Another Way EVs Will Cost Us

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Lost in the fatuous fake news juggernaut about the supposed misdeeds of the relentlessly besieged Orange Man has been real – and important news – about the longest nationwide strike by autoworkers in almost 50 years.

The target of the strike is General Motors. The United Auto Workers haven’t been working since September 16. Almost all GM plants have been idled since then, with the exception of the truck plant in Silao, Mexico. But a shortage of parts caused by the idling of the plants north of the border will almost certainly cause the truck plant to go silent soon, too.

The closures are costing GM about $25 million per day in lost profit, according to analysts.

But they could cost autoworkers – and us – much more.

The UAW is wangling with GM over several things, including some of the usual things such as wages, health care and job security.

That last item is italicized to emphasize something brewing that’s extremely newsworthy but isn’t being reported much by the general press, probably because it almost never reports anything that is alarming about the EV juggernaut.

One of those things is what the force-feeding of electric cars will do to car industry jobs – and not temporarily.

An EV is a transportation module with fewer parts that is much easier to assemble than a non-electric car. It requires fewer workers to manufacture – and maybe not any at all. It is likely that an EV production line could be almost completely automated.

Many plants – not just GM’s – will be closing and not temporarily, because of a labor dispute.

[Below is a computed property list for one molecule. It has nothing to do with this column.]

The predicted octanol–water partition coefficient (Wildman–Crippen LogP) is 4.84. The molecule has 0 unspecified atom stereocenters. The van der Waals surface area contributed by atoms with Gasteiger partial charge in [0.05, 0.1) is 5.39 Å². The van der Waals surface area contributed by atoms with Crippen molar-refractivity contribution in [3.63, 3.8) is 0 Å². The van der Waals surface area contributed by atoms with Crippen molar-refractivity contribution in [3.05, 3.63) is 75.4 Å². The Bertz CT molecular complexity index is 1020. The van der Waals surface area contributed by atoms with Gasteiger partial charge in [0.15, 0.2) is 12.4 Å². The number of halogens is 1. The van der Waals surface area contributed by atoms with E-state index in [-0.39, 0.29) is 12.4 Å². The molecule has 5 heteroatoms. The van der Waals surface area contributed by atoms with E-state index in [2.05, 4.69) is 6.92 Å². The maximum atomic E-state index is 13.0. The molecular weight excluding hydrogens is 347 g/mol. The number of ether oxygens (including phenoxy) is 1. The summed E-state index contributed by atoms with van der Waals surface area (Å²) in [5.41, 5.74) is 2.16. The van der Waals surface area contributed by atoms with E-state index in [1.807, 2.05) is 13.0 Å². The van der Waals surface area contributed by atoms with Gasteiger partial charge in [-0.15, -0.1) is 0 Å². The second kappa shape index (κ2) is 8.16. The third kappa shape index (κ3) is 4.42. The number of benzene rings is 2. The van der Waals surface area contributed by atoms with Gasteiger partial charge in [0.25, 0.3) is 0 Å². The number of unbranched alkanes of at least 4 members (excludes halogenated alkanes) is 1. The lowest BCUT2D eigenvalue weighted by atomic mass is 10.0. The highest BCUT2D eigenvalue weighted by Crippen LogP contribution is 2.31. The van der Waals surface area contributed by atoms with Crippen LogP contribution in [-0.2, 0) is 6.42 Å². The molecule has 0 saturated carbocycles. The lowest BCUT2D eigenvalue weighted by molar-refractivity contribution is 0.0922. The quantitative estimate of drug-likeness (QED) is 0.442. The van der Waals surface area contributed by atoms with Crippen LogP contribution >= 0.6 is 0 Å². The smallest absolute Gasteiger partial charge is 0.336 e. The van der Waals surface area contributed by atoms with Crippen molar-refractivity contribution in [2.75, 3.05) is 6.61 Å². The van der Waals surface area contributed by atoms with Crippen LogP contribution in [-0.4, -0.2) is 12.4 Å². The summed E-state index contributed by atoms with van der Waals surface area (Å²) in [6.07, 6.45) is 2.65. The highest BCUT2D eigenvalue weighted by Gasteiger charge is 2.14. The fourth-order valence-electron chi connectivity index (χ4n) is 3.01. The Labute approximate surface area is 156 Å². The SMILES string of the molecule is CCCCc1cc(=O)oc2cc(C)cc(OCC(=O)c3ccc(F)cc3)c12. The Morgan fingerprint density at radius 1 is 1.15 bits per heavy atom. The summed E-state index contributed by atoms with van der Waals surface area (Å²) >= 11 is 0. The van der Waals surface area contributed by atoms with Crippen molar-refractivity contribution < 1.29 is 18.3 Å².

Also plants that used to build engines and transmissions (EVs don’t have them) as well as all the peripheral systems, many of which EVs also do not have. The EVs themselves are largely disposable, too. Like a smartphone.

This has happened before, of course – but very differently.

The horse-and-buggy industry gave way to the car industry at the beginning of the 20th century – but organically. Because cars were functionally superior to the horse and buggy. When they became much cheaper than a horse and buggy – the breakthrough achieved by Henry Ford with his assembly line technique and mass production of the Model T – almost everyone except the Amish gave up their horse and buggy – and they kept theirs for religious reasons.

Today, we’re being forced for religious reasons to give up our cars in favor of the modern analog of the horse and buggy.

Whatever putative merits EVs may have, according to those pushing them – the facts about their much higher cost, much reduced operating range and much increased time to resume operation are incontestable. Ordinarily, these facts would prevent them from being mass produced for all the obvious reasons – the most obvious one being that the masses are as unlikely to buy EVs as people in the 1950s were likely to buy horses and buggies.

But the difference is that people are going to be forced to buy EVs.

They are already being forced to “help” defray the cost of mandates requiring the manufacturing of them, via higher prices for non-electric cars – and they’re forced to “help” the few who do want them to buy them, via taxpayer-financed subsidies.

But that won’t be enough to get most people into an EV.

It will be necessary to make non-EVs cost at least as much – and maybe more than – EVs. This will be done via “polluter pays” annual registration fees (these being based on the religious fatuity that carbon dioxide is a “pollutant”  . . . but only when “emitted” at the tailpipe) and incrementally expanding bans on the use of other-than-electric cars; first in urban areas, then spreading outward.